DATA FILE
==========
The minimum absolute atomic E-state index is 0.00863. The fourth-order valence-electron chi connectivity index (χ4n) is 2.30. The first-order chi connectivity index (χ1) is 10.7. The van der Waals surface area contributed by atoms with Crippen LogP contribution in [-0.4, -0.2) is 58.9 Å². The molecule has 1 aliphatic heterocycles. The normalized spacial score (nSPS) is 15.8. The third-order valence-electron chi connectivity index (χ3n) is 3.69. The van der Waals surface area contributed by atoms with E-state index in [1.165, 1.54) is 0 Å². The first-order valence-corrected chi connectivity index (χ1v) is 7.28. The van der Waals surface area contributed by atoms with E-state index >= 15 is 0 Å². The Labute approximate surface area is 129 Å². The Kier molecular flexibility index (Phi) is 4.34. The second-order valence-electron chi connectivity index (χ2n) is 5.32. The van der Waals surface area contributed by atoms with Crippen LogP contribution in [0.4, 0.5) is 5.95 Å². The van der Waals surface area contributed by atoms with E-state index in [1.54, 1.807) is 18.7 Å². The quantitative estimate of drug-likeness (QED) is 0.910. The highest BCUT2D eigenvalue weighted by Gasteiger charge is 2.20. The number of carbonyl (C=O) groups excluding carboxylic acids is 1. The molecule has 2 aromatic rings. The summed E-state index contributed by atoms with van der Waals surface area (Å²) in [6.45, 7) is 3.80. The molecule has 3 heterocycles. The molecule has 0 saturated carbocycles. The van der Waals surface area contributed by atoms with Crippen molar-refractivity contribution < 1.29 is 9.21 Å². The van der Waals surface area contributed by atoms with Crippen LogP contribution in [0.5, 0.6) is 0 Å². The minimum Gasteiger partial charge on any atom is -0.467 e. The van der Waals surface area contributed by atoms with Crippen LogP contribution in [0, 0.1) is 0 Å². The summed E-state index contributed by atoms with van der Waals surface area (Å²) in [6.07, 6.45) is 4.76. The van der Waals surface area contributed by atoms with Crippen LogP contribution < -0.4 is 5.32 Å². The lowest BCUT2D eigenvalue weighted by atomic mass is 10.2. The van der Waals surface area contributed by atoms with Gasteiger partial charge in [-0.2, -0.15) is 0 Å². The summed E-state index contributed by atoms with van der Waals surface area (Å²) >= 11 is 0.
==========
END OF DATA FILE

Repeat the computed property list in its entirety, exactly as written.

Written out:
The minimum absolute atomic E-state index is 0.00863. The fourth-order valence-electron chi connectivity index (χ4n) is 2.30. The first-order chi connectivity index (χ1) is 10.7. The van der Waals surface area contributed by atoms with Crippen LogP contribution in [-0.4, -0.2) is 58.9 Å². The molecule has 1 aliphatic heterocycles. The normalized spacial score (nSPS) is 15.8. The third-order valence-electron chi connectivity index (χ3n) is 3.69. The van der Waals surface area contributed by atoms with E-state index in [1.165, 1.54) is 0 Å². The first-order valence-corrected chi connectivity index (χ1v) is 7.28. The van der Waals surface area contributed by atoms with E-state index >= 15 is 0 Å². The Labute approximate surface area is 129 Å². The Kier molecular flexibility index (Phi) is 4.34. The second-order valence-electron chi connectivity index (χ2n) is 5.32. The van der Waals surface area contributed by atoms with Crippen LogP contribution in [0.4, 0.5) is 5.95 Å². The van der Waals surface area contributed by atoms with E-state index in [1.54, 1.807) is 18.7 Å². The quantitative estimate of drug-likeness (QED) is 0.910. The highest BCUT2D eigenvalue weighted by Gasteiger charge is 2.20. The number of carbonyl (C=O) groups excluding carboxylic acids is 1. The molecule has 2 aromatic rings. The summed E-state index contributed by atoms with van der Waals surface area (Å²) in [6.45, 7) is 3.80. The molecule has 3 heterocycles. The molecule has 0 saturated carbocycles. The van der Waals surface area contributed by atoms with Crippen molar-refractivity contribution < 1.29 is 9.21 Å². The van der Waals surface area contributed by atoms with Crippen LogP contribution in [0.5, 0.6) is 0 Å². The minimum Gasteiger partial charge on any atom is -0.467 e. The van der Waals surface area contributed by atoms with Crippen LogP contribution in [0, 0.1) is 0 Å². The summed E-state index contributed by atoms with van der Waals surface area (Å²) in [6.07, 6.45) is 4.76. The van der Waals surface area contributed by atoms with Crippen LogP contribution < -0.4 is 5.32 Å². The lowest BCUT2D eigenvalue weighted by atomic mass is 10.2. The van der Waals surface area contributed by atoms with Gasteiger partial charge in [-0.2, -0.15) is 0 Å². The summed E-state index contributed by atoms with van der Waals surface area (Å²) >= 11 is 0.